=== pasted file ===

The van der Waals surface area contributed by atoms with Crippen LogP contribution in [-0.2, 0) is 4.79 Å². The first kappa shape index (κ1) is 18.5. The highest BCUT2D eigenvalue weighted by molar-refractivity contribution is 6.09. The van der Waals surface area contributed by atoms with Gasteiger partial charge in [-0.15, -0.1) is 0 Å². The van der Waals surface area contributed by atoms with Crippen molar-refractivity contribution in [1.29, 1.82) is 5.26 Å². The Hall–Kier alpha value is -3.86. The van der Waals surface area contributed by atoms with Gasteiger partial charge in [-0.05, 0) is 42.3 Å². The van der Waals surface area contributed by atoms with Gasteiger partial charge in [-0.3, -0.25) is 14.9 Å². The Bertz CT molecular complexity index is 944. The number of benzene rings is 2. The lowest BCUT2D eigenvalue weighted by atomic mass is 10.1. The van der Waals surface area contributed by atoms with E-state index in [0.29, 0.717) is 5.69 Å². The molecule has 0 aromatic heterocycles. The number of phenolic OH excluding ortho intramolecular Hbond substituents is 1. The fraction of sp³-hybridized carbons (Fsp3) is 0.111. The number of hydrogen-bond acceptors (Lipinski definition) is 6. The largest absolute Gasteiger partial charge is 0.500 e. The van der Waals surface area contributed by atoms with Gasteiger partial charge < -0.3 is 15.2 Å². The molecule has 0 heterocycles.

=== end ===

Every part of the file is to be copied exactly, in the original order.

The van der Waals surface area contributed by atoms with Crippen LogP contribution in [-0.2, 0) is 4.79 Å². The first kappa shape index (κ1) is 18.5. The highest BCUT2D eigenvalue weighted by molar-refractivity contribution is 6.09. The van der Waals surface area contributed by atoms with Gasteiger partial charge in [-0.15, -0.1) is 0 Å². The van der Waals surface area contributed by atoms with Crippen molar-refractivity contribution in [1.29, 1.82) is 5.26 Å². The Hall–Kier alpha value is -3.86. The van der Waals surface area contributed by atoms with Gasteiger partial charge in [-0.05, 0) is 42.3 Å². The van der Waals surface area contributed by atoms with Gasteiger partial charge in [-0.3, -0.25) is 14.9 Å². The Bertz CT molecular complexity index is 944. The number of benzene rings is 2. The lowest BCUT2D eigenvalue weighted by atomic mass is 10.1. The van der Waals surface area contributed by atoms with E-state index in [0.29, 0.717) is 5.69 Å². The molecule has 0 aromatic heterocycles. The number of phenolic OH excluding ortho intramolecular Hbond substituents is 1. The fraction of sp³-hybridized carbons (Fsp3) is 0.111. The number of hydrogen-bond acceptors (Lipinski definition) is 6. The largest absolute Gasteiger partial charge is 0.500 e. The van der Waals surface area contributed by atoms with Gasteiger partial charge < -0.3 is 15.2 Å². The molecule has 0 heterocycles.